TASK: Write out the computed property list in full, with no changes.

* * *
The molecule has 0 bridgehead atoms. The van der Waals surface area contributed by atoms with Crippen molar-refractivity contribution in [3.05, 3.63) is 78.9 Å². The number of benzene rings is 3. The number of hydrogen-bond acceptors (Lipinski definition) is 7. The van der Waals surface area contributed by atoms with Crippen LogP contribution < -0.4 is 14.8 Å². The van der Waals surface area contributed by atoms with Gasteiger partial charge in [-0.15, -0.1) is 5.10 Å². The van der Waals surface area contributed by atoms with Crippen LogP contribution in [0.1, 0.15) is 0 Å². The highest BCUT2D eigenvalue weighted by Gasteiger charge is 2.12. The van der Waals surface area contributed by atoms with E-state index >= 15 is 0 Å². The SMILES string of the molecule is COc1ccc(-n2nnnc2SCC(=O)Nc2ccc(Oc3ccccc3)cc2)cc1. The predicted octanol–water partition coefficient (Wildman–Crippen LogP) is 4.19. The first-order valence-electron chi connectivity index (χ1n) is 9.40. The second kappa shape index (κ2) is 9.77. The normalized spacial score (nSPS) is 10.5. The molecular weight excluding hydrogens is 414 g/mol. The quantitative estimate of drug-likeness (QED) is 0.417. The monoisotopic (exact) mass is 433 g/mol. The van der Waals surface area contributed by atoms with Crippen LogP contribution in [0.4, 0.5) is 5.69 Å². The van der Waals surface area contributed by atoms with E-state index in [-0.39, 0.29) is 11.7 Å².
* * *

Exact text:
The molecule has 0 bridgehead atoms. The van der Waals surface area contributed by atoms with Crippen molar-refractivity contribution in [3.05, 3.63) is 78.9 Å². The number of benzene rings is 3. The number of hydrogen-bond acceptors (Lipinski definition) is 7. The van der Waals surface area contributed by atoms with Crippen LogP contribution < -0.4 is 14.8 Å². The van der Waals surface area contributed by atoms with Gasteiger partial charge in [-0.15, -0.1) is 5.10 Å². The van der Waals surface area contributed by atoms with Crippen LogP contribution in [0.1, 0.15) is 0 Å². The highest BCUT2D eigenvalue weighted by Gasteiger charge is 2.12. The van der Waals surface area contributed by atoms with E-state index >= 15 is 0 Å². The SMILES string of the molecule is COc1ccc(-n2nnnc2SCC(=O)Nc2ccc(Oc3ccccc3)cc2)cc1. The predicted octanol–water partition coefficient (Wildman–Crippen LogP) is 4.19. The first-order valence-electron chi connectivity index (χ1n) is 9.40. The second kappa shape index (κ2) is 9.77. The normalized spacial score (nSPS) is 10.5. The molecular weight excluding hydrogens is 414 g/mol. The quantitative estimate of drug-likeness (QED) is 0.417. The monoisotopic (exact) mass is 433 g/mol. The van der Waals surface area contributed by atoms with Crippen LogP contribution in [0.4, 0.5) is 5.69 Å². The van der Waals surface area contributed by atoms with E-state index in [-0.39, 0.29) is 11.7 Å².